This course is an introduction to high-throughput experimental methods that accelerate the discovery and development of new materials.
It is well recognized that the discovery of new materials is the key to solving many technological problems faced by industry and society. These problems include energy production and utilization, carbon capture, tissue engineering, and sustainable materials production, among many others. This course will introduce the learner to a remarkable new approach to materials discovery and characterization: high-throughput materials development (HTMD).
Engineers and scientists working in industry, academic or government will benefit from this course by developing an understanding of how to apply one element of HTMD, high-throughput experimental methods, to real-world materials discovery and characterization problems. Internationally leading faculty experts will provide a historical perspective on HTMD, describe preparation of ‘library’ samples that cover hundreds or thousands of compositions, explain techniques for characterizing the library to determine the structure and various properties including optical, electronic, mechanical, chemical, thermal, and others. Case studies in energy, transportation, and biotechnology are provided to illustrate methodologies for metals, ceramics, polymers and composites.
The Georgia Tech Institute for Materials (IMat) developed this course in order to introduce a broad audience to the essential elements of the Materials Genome Initiative. Other courses will be offered by Georgia Tech through Coursera to concentrate on integrating (i) high-throughput experimentation with (ii) modeling and simulation and (iii) materials data sciences and informatics.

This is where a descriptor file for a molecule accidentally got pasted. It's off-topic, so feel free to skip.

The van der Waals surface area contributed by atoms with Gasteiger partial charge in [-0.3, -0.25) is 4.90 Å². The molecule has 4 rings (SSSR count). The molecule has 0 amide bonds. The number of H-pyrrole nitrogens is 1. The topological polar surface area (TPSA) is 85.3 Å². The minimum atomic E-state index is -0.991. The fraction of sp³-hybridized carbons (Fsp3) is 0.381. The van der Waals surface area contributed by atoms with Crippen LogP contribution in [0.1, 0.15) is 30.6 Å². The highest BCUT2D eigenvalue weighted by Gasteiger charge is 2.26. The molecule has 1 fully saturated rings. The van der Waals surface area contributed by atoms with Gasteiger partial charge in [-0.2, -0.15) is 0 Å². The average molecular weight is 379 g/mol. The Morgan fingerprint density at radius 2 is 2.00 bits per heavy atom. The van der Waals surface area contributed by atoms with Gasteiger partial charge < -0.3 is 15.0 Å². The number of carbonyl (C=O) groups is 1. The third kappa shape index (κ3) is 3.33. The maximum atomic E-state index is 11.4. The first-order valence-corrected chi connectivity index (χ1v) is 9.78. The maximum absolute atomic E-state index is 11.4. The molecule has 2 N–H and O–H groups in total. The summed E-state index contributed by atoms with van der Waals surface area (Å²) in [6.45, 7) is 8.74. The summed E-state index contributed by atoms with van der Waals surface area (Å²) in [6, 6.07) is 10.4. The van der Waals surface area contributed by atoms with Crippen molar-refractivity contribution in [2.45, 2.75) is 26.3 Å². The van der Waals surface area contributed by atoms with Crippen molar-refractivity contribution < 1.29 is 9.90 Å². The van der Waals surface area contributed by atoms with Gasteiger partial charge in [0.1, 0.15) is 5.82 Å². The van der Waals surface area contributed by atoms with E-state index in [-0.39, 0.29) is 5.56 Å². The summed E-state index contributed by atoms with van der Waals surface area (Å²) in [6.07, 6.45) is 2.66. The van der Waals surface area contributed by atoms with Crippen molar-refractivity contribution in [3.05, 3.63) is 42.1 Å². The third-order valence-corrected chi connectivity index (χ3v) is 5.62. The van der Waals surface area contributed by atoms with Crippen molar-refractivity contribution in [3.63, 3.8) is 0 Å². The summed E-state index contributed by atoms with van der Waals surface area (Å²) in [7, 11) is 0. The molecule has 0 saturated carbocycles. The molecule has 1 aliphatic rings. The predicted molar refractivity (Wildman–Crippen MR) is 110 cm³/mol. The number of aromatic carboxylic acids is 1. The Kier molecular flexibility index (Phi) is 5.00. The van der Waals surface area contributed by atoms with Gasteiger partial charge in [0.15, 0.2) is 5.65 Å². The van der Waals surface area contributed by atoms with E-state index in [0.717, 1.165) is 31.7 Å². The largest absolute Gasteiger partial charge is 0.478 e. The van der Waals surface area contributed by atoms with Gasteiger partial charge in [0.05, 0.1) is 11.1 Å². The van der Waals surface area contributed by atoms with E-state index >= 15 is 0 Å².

After completing this course, learners will be able to
• Identify key events in the development of High-Throughput Materials Development (HTMD)
• Communicate the benefits of HTMDwithin your organization.
• Explain what is meant by high throughput methods (both computational and experimental), and their merits for materials discovery/development.
• Summarize the principles and methods of high throughput creation/processing of material libraries (samples that contain 100s to 1000s of smaller samples).
• State the principles and methods for high-throughput characterization of structure.
• State the principles and methods for high throughput property measurements.
• Identify when high-throughput screening (HTS) will be valuable to a materials discovery effort.
• Select an appropriate HTS method for a property measurement of interest.
• Identify companies and organizations working in this field and use this knowledge to select appropriate partners for design and implementation of HTS efforts.
• Apply principles of experimental design, library synthesis and screening to solve a materials design challenge.
• Conceive complete high-throughput strategies to obtain processing-structure-property (PSP) relationships for materials design and discovery.
What you will learn
What you should know before you start the course
Frame the grand problem of materials design and how the Materials Genome Initiative approach, which encompasses high-throughput computational and experimental techniques as essential elements, will accelerate materials discovery and development. Provide a historical perspective and future outlook.
This module covers methods to experimentally generate discrete or gradient material libraries for interrogating the influence of composition or microstructure on properties; various process and synthesis methods for different classes of materials are considered
High-Throughput Characterization of Composition and Structure
This module covers techniques suitable for measuring the elemental composition and the structure in the material libraries; techniques for different classes of materials are considered.
High-Throughput Property Measurements
This module covers techniques to experimentally conduct property measurements suitable for high-throughput screening; optical, electronic, mechanical, chemical, and thermal properties are considered.